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Name: Cape Elizabeth Light (east tower)   Map it!

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Also known as: Two Lights

Nearest Town or City:
Cape Elizabeth, Maine, United States

Location: Casco Bay entrance.

Click to enlarge: Photo   
Photo: Jeremy D'Entremont
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Managing Organization:
American Lighthouse Foundation


The twin lighthouses built in Cape Elizabeth in 1828, known as Two Lights, were the first twin lighthouses in Maine. The west lighthouse was discontinued in 1924. The east lighthouse and keeper's house were immortalized by artist Edward Hopper in several paintings; one appeared on a U.S. postage stamp. The lighthouse tower was licensed by the Coast Guard to the American Lighthouse Foundation in the spring of 2000. The active optic is still maintained by the U.S. Coast Guard.

Tower Height: 67

Height of Focal Plane: 129

Characteristic and Range: Four white flashes every 15 seconds, visible for 15 nautical miles, lighted 24 hours.

Description of Tower: Conical white cast iron tower with black cast iron lantern.

This light is operational

Other Buildings?
1878 wood Victorian two story keeper's house (severely remodeled and enlarged in 1999), 1886 brick fog signal building.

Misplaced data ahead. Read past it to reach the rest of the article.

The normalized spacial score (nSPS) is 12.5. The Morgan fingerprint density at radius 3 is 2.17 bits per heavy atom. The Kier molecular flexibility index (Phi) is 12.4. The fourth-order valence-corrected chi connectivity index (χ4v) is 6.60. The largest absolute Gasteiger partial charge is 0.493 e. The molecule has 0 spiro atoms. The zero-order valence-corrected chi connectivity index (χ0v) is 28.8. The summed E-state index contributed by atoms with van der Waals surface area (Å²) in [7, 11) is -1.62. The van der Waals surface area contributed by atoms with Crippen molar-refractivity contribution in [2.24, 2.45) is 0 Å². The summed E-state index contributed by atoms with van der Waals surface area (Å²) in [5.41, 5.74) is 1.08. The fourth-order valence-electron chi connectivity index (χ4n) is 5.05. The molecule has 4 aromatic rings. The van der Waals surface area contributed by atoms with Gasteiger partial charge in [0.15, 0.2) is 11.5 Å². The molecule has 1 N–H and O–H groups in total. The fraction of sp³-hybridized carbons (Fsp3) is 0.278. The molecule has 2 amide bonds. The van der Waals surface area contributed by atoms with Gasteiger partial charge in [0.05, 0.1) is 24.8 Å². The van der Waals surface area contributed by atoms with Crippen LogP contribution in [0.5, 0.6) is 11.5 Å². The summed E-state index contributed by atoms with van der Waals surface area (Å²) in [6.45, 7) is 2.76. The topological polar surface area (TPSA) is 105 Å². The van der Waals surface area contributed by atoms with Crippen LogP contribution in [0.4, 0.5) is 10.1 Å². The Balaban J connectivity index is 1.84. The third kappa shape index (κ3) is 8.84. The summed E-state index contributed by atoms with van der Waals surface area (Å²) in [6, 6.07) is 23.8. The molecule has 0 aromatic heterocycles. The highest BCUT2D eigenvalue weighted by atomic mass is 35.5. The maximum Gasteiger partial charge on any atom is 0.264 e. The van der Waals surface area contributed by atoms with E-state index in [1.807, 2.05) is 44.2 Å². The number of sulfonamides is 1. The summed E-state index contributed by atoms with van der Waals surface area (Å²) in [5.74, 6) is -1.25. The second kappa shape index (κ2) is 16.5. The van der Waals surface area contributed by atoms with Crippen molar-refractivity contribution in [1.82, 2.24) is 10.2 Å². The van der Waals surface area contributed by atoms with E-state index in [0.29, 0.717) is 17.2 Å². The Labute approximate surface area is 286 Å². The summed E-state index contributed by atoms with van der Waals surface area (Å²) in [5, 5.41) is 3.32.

Earlier Towers?
1828: First pair of Cape Elizabeth lighthouses -- two 65-foot rubblestone towers.

Date Established: 1828

Date Present Tower Built: 1874

Date Automated: 1963

Optics: 1855: Second order Fresnel lens; 1994: FA-251. The 1855 Fresnel lens once on display at Cape Elizabeth Town Hall, is now at the Maine Maritime Museum in Bath, Maine.

Fog Signal: 1830s: Fog bell; 1869: Steam fog whistle. Now automated horn with two blasts every 60 seconds.

Current Use: Active aid to navigation, private residence.

Open To Public? No.

From US 1, take ME 207 southeast to ME 77. Follow ME 77 (Spurwink and Bowery Beach Roads) northeast for about 5.5 miles to a triangular intersection marked with a "Two Lights State Park" sign. Turn right into Two Lights Road. About 1.4 miles from the intersection, turn left off Ocean House Road at Two Lights Terrace. The lighthouse is at the end of the terrace. There is no public parking on the terrace and the property is privately owned. The restored west tower can be seen on your right on Two Lights Terrace as you leave. For a good but more distant view, continue straight on Ocean House Road to a free parking area. The lighthouse can be seen from here, and there is a jetty beyond the parking area. Walk out on the jetty for good photos, especially if you have a telephoto lens.

Mapquest URL: Click here to get a map to this lighthouse!

Listed on the National Register of Historic Places

Keepers: Elijah Jordan (1828-1834); Charles Staples (1834-1835); William Jordan (c. 1850); Nathan Davis (c. 1850s); Michael Staples (assistant, c.1860s); Asbury Staples (assistant, c. 1860s); James Tolman Hanna (1853-1876); Mrs. Louise A. Hanna (third assistant (1874-?); Harry S. Libby (first assistant, 1876-1881); Joseph W. Girty (second assistant, 1878-1880); Charles E. Chase (second assistant, 1880); Atbus R. Angell (second assistant, 1880-1881, first assistant 1881-?); Hiram Staples (second assistant (1881-1886); William G. Williams (second assistant, 1886); Fernando Wallace (second assistant, 1886); Marcus A. Hanna (1873?-1880s); Henry M. Cuskley (1897-1903); James Anderson (1917-?); Frank Cotton (?-1926); Joseph H. Upton (1926-1934, died in service); Edward Elliot (c. 1940s); Arthur Marston (?-1947)

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